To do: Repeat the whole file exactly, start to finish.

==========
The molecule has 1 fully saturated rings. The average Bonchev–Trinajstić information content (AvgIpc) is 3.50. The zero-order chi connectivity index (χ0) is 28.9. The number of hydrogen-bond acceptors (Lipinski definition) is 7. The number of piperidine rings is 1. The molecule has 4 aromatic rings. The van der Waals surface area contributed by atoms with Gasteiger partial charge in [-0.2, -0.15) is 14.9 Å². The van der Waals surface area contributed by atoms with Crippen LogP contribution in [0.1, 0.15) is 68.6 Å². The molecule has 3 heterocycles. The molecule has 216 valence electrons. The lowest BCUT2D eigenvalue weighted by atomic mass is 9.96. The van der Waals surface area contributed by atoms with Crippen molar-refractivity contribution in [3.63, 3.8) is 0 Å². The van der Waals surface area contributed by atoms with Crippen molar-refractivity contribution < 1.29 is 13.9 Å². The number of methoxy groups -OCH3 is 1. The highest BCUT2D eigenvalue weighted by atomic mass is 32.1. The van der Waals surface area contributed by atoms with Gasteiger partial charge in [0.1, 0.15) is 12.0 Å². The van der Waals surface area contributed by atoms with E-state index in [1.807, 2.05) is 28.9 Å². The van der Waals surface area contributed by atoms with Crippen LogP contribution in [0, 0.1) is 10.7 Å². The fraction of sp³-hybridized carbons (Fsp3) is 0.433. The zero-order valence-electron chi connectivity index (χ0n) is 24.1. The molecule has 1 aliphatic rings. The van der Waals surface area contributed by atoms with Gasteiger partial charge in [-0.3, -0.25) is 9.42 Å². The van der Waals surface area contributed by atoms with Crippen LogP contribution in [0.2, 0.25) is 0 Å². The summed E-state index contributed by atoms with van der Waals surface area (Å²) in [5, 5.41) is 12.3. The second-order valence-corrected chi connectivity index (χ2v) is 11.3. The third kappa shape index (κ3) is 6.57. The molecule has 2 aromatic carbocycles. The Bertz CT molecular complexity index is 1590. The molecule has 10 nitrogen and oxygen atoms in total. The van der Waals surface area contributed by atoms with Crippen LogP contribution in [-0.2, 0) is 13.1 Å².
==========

The molecule has 1 fully saturated rings. The average Bonchev–Trinajstić information content (AvgIpc) is 3.50. The zero-order chi connectivity index (χ0) is 28.9. The number of hydrogen-bond acceptors (Lipinski definition) is 7. The number of piperidine rings is 1. The molecule has 4 aromatic rings. The van der Waals surface area contributed by atoms with Gasteiger partial charge in [-0.2, -0.15) is 14.9 Å². The van der Waals surface area contributed by atoms with Crippen LogP contribution in [0.1, 0.15) is 68.6 Å². The molecule has 3 heterocycles. The molecule has 216 valence electrons. The lowest BCUT2D eigenvalue weighted by atomic mass is 9.96. The van der Waals surface area contributed by atoms with Crippen molar-refractivity contribution in [3.63, 3.8) is 0 Å². The van der Waals surface area contributed by atoms with Crippen molar-refractivity contribution < 1.29 is 13.9 Å². The number of methoxy groups -OCH3 is 1. The highest BCUT2D eigenvalue weighted by atomic mass is 32.1. The van der Waals surface area contributed by atoms with Gasteiger partial charge in [0.1, 0.15) is 12.0 Å². The van der Waals surface area contributed by atoms with E-state index in [1.807, 2.05) is 28.9 Å². The van der Waals surface area contributed by atoms with Crippen LogP contribution in [0, 0.1) is 10.7 Å². The fraction of sp³-hybridized carbons (Fsp3) is 0.433. The zero-order valence-electron chi connectivity index (χ0n) is 24.1. The molecule has 1 aliphatic rings. The van der Waals surface area contributed by atoms with Gasteiger partial charge in [-0.3, -0.25) is 9.42 Å². The van der Waals surface area contributed by atoms with Crippen LogP contribution in [0.2, 0.25) is 0 Å². The summed E-state index contributed by atoms with van der Waals surface area (Å²) in [5, 5.41) is 12.3. The second-order valence-corrected chi connectivity index (χ2v) is 11.3. The third kappa shape index (κ3) is 6.57. The molecule has 2 aromatic carbocycles. The Bertz CT molecular complexity index is 1590. The molecule has 10 nitrogen and oxygen atoms in total. The van der Waals surface area contributed by atoms with Crippen LogP contribution in [-0.2, 0) is 13.1 Å².